One of our favourite spring plants is Primula vulgaris. It has the most beautiful lemony-yellow flowers that can brighten anyone’s day. It is a native plant and if you are lucky, you might see it when out walking in woodland areas.
The Primula family is very big. There are over 500 species available for us to see and explore. Primula, in Latin, implies that the plant is the first to flower in spring. Their natural habitats are woodlands, alpine slopes and boggy meadows, so when planting Primulas you need to ensure that the soil is rich in hummus - moist but well drained. If the chosen planting area has a tendency to dry out it is recommended you check that it at least stays moist during any prolonged dry spells.
Some varieties need a helping hand with feeding. Use a weak solution of high potash or tomato fertiliser every ten days from the time the buds start to form, right through until after the flowering period ends. Divide the plants every two years immediately after flowering or in early autumn.
Primula Belarina Nectarine is a beautiful double flowering Primula which has flowers that resemble roses. It is easy to grow and very rewarding.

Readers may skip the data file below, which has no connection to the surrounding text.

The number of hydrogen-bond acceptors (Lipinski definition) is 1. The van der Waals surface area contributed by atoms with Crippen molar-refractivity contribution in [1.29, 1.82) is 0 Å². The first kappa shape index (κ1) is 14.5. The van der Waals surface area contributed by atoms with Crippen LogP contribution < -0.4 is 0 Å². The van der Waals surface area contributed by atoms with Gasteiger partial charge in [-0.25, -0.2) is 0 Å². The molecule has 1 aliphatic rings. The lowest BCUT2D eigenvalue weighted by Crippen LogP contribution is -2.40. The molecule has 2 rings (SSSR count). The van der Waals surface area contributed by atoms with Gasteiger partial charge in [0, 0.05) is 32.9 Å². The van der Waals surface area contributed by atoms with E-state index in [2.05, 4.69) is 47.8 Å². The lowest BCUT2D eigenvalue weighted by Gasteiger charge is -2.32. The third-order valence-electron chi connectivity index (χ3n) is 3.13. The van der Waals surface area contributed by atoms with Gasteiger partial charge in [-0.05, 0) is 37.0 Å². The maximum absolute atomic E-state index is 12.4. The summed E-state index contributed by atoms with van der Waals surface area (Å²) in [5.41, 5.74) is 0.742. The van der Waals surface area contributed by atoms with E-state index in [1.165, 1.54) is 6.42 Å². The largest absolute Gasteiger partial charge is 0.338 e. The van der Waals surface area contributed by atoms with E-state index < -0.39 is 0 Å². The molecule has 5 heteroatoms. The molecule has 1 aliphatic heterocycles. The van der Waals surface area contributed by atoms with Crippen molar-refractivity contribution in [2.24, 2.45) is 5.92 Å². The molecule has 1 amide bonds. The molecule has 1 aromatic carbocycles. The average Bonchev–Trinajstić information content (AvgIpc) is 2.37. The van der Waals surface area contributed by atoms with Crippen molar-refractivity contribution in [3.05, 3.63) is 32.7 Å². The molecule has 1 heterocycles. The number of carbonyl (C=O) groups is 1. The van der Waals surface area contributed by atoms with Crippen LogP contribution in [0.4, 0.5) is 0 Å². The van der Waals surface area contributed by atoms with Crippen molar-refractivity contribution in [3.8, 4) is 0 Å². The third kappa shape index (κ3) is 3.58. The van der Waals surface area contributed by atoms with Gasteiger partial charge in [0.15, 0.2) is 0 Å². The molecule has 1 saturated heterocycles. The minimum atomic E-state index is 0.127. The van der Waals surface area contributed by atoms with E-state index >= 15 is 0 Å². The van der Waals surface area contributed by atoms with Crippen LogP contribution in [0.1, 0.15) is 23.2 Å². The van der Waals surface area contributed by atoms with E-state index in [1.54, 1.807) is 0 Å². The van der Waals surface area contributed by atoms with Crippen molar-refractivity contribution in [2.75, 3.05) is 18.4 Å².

Primula auriculas have distinctive leathery leaves and an array of colours to choose from. They like growing in pots and people tend to keep them on the window-ledge or in an auricular theatre.
Primula sieboldii, also known as Japanese primrose, has beautiful white and pink flowers. This variety grows well at the woodland edge, so it’s best to choose a dappled shaded area and a moist, well draining soil that does not dry out in summer.
Primula candelabra has very distinctive flower heads, layered whorls of flowers and prefers bog gardens, pond edges or stream banks.
These are just a few species available for you to choose from. There are many more.
For help with planting and garden maintenance then contact Sanstec Garden now via our Facebook page @sanstecgarden to discuss how we can provide you with a regular garden maintenance service.